Developing a National Roadmap for Organic Waste Valorisation in Uganda: The SOWU Initiative

The SOWU project responds to a request made by the Ministry of Water and Environment of Uganda to the Climate and Clean Air Coalition, a UNEP-convened initiative. Building on the expertise gained from a previous initiative in South Africa, the SOWU team is prepared to address the growing challenge of organic waste mismanagement in Uganda by exporting a proven methodology to the Ugandan context.

Organic waste mismanagement is one of the most significant challenges for urban authorities in Uganda. Waste generation exceeds technical and financial capacities, while the country aims to reduce its net GHG emissions by 24.7% below business-as-usual levels by 2030.

The SOWU project aims to devise a national roadmap for the mitigation of short-lived climate pollutants (SLCPs) and enhance the sustainability of the organic waste sector in Uganda. By developing a national organic waste emissions inventory and conducting a techno-economic analysis of various waste management strategies, the project will identify the most suitable approach to reduce SLCP emissions and explore the bioenergy potential of organic waste. The project team,  comprising researchers from the International Institute for Applied Systems Analysis (IIASA), the Centre for Renewable and Sustainable Energy Studies (CRSES) at Stellenbosch University, and the African Centre for Clean Air (ACCA), leverages collaborative engagement with national and local stakeholders, such as the National Environmental Management Authority (NEMA) and the Ministry of Water and Environment of Uganda.

This analysis will draw on the findings from previous initiatives, particularly project 51 of the Waste Research, Development and Innovation (RDI) Roadmap promoted by the South African Council for Scientific and Industrial Research (CSIR), called A comprehensive waste management model for promoting effective decision-making and sustained climate change stabilisation for South Africa. The symbiotic application of two models, the Waste to Resource Optimisation and Scenario Evaluation (WROSE) model and the Greenhouse gas – Air pollution Interactions and Synergies (GAINS) model, was instrumental in successfully achieving the project outcomes.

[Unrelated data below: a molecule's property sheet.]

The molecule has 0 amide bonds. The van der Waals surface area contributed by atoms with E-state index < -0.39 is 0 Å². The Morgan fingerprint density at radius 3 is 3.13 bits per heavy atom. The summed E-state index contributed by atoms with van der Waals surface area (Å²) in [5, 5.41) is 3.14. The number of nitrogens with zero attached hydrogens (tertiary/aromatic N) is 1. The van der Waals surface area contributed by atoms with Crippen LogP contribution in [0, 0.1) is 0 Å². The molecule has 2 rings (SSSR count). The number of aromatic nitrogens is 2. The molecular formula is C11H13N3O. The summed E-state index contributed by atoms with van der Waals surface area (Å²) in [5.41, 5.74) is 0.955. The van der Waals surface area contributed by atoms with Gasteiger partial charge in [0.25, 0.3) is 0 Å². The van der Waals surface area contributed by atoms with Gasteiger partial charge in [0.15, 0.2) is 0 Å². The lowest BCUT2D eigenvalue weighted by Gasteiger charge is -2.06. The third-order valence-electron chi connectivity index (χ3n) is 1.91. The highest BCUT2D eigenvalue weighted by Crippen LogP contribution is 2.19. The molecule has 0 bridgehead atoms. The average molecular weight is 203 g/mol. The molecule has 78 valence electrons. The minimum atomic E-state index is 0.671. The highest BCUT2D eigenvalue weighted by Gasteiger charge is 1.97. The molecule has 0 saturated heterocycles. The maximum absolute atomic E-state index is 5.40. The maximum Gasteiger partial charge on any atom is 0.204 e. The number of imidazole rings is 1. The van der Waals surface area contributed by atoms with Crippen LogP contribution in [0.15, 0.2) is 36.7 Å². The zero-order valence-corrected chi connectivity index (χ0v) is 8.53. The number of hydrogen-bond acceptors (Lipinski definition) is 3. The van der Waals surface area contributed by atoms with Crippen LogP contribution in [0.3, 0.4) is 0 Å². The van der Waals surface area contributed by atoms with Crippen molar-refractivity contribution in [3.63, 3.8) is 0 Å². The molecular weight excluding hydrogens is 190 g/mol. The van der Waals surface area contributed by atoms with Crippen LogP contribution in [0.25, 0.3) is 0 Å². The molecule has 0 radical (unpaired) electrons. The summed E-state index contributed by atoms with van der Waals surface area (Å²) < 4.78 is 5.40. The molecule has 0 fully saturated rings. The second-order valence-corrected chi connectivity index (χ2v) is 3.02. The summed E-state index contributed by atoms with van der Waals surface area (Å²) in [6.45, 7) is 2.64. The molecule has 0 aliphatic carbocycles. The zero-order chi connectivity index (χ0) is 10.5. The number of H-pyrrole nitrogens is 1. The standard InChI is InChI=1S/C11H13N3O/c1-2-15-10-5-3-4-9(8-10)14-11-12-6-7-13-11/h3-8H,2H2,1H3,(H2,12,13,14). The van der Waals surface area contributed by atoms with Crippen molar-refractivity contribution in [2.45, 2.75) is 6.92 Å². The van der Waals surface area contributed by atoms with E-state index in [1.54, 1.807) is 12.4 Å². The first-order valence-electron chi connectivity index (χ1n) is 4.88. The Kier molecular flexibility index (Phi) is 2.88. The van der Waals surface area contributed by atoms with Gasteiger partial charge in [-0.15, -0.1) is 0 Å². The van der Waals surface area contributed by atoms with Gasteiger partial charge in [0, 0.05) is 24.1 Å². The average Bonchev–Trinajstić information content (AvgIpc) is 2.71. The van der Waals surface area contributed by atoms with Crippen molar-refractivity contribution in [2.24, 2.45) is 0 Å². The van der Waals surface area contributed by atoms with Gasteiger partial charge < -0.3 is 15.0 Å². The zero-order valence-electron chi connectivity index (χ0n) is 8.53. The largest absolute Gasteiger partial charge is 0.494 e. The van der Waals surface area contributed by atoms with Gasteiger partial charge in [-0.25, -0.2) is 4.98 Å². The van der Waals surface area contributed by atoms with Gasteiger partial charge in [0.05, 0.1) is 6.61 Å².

The WROSE model, developed by Prof Cristina Trois, former DSI/NRF SARChI Chair in Waste and Climate Change and current Director of the CRSES at Stellenbosch University ( and the WROSE team (Senior Researchers: Yared Abera, Andrea Dell’Orto, and Sameera Kissoon) was a vital part of the comprehensive waste management project in South Africa. It assessed and forecasted waste generation and composition at the metropolitan level, allowing the team to predict greenhouse gas (GHG) emissions for different waste management scenarios. The GAINS model, developed by the International Institute for Applied Systems Analysis (IIASA) in Vienna, Austria, further enhanced the understanding of the interactions between GHG emissions and air pollution and helped develop Marginal Abatement Cost Curves (MACCs).

By integrating the insights from these previous initiatives, the SOWU project aims to provide a thorough understanding of Uganda’s current organic waste management situation and develop strategies to mitigate SLCP emissions. The national SLCP mitigation roadmap for the organic waste sector will include a regulatory impact assessment (RIA) to evaluate existing and potential policy interventions at the national and regional levels.

The overarching goals of the SOWU project are to improve organic waste management in Uganda, enhance the health of the general population, and valorise organic waste by promoting the deployment of bioenergy systems such as anaerobic digestion. By adapting the successful WROSE‑GAINS methodology to the Ugandan context, the project team intends to guide policy- and decision-makers towards implementing more sustainable and effective organic waste management strategies.

The SOWU project is an example of harnessing cross-regional collaboration and transferring expertise and proven models to address similar challenges in different parts of Africa. As the continent struggles to deal with the complexities of waste management amplified by relentless demographic growth and uncontrolled urbanisation, initiatives like SOWU aim to drive positive change and improve the lives of communities across the continent.

Figure 2: Participants in the stakeholder inception workshop hosted in Kampala on 16 April 2024

Read more:

Project Portfolio webpage (CCAC):

SOWU project webpage (LinkedIn):

Waste RDI Project 51 (A comprehensive waste management model for promoting effective decision-making and sustained climate change stabilisation for South Africa):

WROSE model website:

GAINS model website: